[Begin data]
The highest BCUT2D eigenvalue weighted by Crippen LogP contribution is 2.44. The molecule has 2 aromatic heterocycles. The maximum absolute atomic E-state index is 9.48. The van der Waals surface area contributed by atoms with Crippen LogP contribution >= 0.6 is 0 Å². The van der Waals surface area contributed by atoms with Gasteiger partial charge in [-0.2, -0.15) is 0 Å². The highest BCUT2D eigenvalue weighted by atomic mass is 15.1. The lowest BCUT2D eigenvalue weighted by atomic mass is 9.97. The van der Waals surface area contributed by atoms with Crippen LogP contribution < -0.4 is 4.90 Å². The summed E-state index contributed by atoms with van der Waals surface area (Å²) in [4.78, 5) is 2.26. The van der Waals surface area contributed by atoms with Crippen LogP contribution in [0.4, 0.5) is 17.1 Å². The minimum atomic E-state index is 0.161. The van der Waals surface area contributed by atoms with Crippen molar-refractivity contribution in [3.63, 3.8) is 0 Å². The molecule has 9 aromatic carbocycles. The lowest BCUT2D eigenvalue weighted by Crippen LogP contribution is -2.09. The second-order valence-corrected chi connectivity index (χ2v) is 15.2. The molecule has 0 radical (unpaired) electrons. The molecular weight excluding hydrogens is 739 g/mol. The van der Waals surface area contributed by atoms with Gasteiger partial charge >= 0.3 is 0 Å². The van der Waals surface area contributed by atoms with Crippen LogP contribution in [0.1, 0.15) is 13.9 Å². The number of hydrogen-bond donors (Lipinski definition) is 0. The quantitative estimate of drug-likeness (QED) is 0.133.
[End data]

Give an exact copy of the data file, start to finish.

The highest BCUT2D eigenvalue weighted by Crippen LogP contribution is 2.44. The molecule has 2 aromatic heterocycles. The maximum absolute atomic E-state index is 9.48. The van der Waals surface area contributed by atoms with Crippen LogP contribution >= 0.6 is 0 Å². The van der Waals surface area contributed by atoms with Gasteiger partial charge in [-0.2, -0.15) is 0 Å². The highest BCUT2D eigenvalue weighted by atomic mass is 15.1. The lowest BCUT2D eigenvalue weighted by atomic mass is 9.97. The van der Waals surface area contributed by atoms with Crippen LogP contribution < -0.4 is 4.90 Å². The summed E-state index contributed by atoms with van der Waals surface area (Å²) in [4.78, 5) is 2.26. The van der Waals surface area contributed by atoms with Crippen LogP contribution in [0.4, 0.5) is 17.1 Å². The minimum atomic E-state index is 0.161. The van der Waals surface area contributed by atoms with Crippen molar-refractivity contribution in [3.63, 3.8) is 0 Å². The molecule has 9 aromatic carbocycles. The lowest BCUT2D eigenvalue weighted by Crippen LogP contribution is -2.09. The second-order valence-corrected chi connectivity index (χ2v) is 15.2. The molecule has 0 radical (unpaired) electrons. The molecular weight excluding hydrogens is 739 g/mol. The van der Waals surface area contributed by atoms with Gasteiger partial charge >= 0.3 is 0 Å². The van der Waals surface area contributed by atoms with Crippen LogP contribution in [0.1, 0.15) is 13.9 Å². The number of hydrogen-bond donors (Lipinski definition) is 0. The quantitative estimate of drug-likeness (QED) is 0.133.